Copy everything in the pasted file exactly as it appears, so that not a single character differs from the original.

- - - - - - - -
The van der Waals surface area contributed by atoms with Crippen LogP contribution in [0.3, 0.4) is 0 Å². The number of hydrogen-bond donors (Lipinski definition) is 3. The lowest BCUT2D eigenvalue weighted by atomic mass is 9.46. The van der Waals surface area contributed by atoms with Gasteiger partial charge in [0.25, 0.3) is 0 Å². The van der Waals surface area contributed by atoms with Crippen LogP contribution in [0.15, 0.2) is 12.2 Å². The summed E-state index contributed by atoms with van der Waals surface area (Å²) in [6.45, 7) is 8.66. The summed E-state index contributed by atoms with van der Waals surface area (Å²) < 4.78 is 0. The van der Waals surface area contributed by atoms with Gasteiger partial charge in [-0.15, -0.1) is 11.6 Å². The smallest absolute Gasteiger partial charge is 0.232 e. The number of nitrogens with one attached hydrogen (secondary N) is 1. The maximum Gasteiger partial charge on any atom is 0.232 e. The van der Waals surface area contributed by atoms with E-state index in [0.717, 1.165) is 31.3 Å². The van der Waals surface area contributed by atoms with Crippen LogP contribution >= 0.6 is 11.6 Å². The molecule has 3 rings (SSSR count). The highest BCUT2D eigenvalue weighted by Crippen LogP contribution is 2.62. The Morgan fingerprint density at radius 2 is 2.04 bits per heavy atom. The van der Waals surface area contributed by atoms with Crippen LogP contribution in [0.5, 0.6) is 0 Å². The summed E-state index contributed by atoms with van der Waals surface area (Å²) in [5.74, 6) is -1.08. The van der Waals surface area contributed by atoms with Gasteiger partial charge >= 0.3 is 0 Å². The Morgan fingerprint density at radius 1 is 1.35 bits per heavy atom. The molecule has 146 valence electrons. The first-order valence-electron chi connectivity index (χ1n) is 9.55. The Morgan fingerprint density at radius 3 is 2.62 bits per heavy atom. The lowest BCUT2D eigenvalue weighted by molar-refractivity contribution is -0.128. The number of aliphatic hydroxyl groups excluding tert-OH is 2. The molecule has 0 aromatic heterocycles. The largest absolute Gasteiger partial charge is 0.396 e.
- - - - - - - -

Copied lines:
The van der Waals surface area contributed by atoms with Crippen LogP contribution in [0.3, 0.4) is 0 Å². The number of hydrogen-bond donors (Lipinski definition) is 3. The lowest BCUT2D eigenvalue weighted by atomic mass is 9.46. The van der Waals surface area contributed by atoms with Gasteiger partial charge in [0.25, 0.3) is 0 Å². The van der Waals surface area contributed by atoms with Crippen LogP contribution in [0.15, 0.2) is 12.2 Å². The summed E-state index contributed by atoms with van der Waals surface area (Å²) in [6.45, 7) is 8.66. The summed E-state index contributed by atoms with van der Waals surface area (Å²) < 4.78 is 0. The van der Waals surface area contributed by atoms with Gasteiger partial charge in [-0.15, -0.1) is 11.6 Å². The smallest absolute Gasteiger partial charge is 0.232 e. The number of nitrogens with one attached hydrogen (secondary N) is 1. The maximum Gasteiger partial charge on any atom is 0.232 e. The van der Waals surface area contributed by atoms with E-state index in [0.717, 1.165) is 31.3 Å². The van der Waals surface area contributed by atoms with Crippen LogP contribution >= 0.6 is 11.6 Å². The molecule has 3 rings (SSSR count). The highest BCUT2D eigenvalue weighted by Crippen LogP contribution is 2.62. The Morgan fingerprint density at radius 2 is 2.04 bits per heavy atom. The van der Waals surface area contributed by atoms with Crippen LogP contribution in [0.5, 0.6) is 0 Å². The summed E-state index contributed by atoms with van der Waals surface area (Å²) in [5.74, 6) is -1.08. The van der Waals surface area contributed by atoms with Gasteiger partial charge >= 0.3 is 0 Å². The Morgan fingerprint density at radius 1 is 1.35 bits per heavy atom. The molecule has 146 valence electrons. The first-order valence-electron chi connectivity index (χ1n) is 9.55. The Morgan fingerprint density at radius 3 is 2.62 bits per heavy atom. The lowest BCUT2D eigenvalue weighted by molar-refractivity contribution is -0.128. The number of aliphatic hydroxyl groups excluding tert-OH is 2. The molecule has 0 aromatic heterocycles. The largest absolute Gasteiger partial charge is 0.396 e.